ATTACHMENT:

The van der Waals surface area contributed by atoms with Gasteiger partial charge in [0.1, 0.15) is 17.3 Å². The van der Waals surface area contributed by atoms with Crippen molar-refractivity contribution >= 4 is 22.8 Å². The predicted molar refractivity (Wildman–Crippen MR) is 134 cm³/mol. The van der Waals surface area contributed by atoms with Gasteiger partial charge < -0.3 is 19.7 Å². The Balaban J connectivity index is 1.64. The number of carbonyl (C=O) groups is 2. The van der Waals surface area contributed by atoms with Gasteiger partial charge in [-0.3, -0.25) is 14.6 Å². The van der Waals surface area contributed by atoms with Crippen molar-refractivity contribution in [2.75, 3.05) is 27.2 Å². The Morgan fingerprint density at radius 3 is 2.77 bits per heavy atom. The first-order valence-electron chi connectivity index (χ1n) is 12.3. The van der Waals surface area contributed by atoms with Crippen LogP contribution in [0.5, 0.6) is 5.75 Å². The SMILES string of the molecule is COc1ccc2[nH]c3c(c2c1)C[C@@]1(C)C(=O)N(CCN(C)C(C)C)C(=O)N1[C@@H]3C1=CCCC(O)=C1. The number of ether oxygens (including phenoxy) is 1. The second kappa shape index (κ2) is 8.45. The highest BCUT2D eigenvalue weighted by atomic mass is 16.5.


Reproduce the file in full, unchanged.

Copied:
The van der Waals surface area contributed by atoms with Gasteiger partial charge in [0.1, 0.15) is 17.3 Å². The van der Waals surface area contributed by atoms with Crippen molar-refractivity contribution >= 4 is 22.8 Å². The predicted molar refractivity (Wildman–Crippen MR) is 134 cm³/mol. The van der Waals surface area contributed by atoms with Gasteiger partial charge < -0.3 is 19.7 Å². The Balaban J connectivity index is 1.64. The number of carbonyl (C=O) groups is 2. The van der Waals surface area contributed by atoms with Gasteiger partial charge in [-0.3, -0.25) is 14.6 Å². The van der Waals surface area contributed by atoms with Crippen molar-refractivity contribution in [2.75, 3.05) is 27.2 Å². The Morgan fingerprint density at radius 3 is 2.77 bits per heavy atom. The first-order valence-electron chi connectivity index (χ1n) is 12.3. The van der Waals surface area contributed by atoms with Crippen LogP contribution in [0.5, 0.6) is 5.75 Å². The SMILES string of the molecule is COc1ccc2[nH]c3c(c2c1)C[C@@]1(C)C(=O)N(CCN(C)C(C)C)C(=O)N1[C@@H]3C1=CCCC(O)=C1. The number of ether oxygens (including phenoxy) is 1. The second kappa shape index (κ2) is 8.45. The highest BCUT2D eigenvalue weighted by atomic mass is 16.5.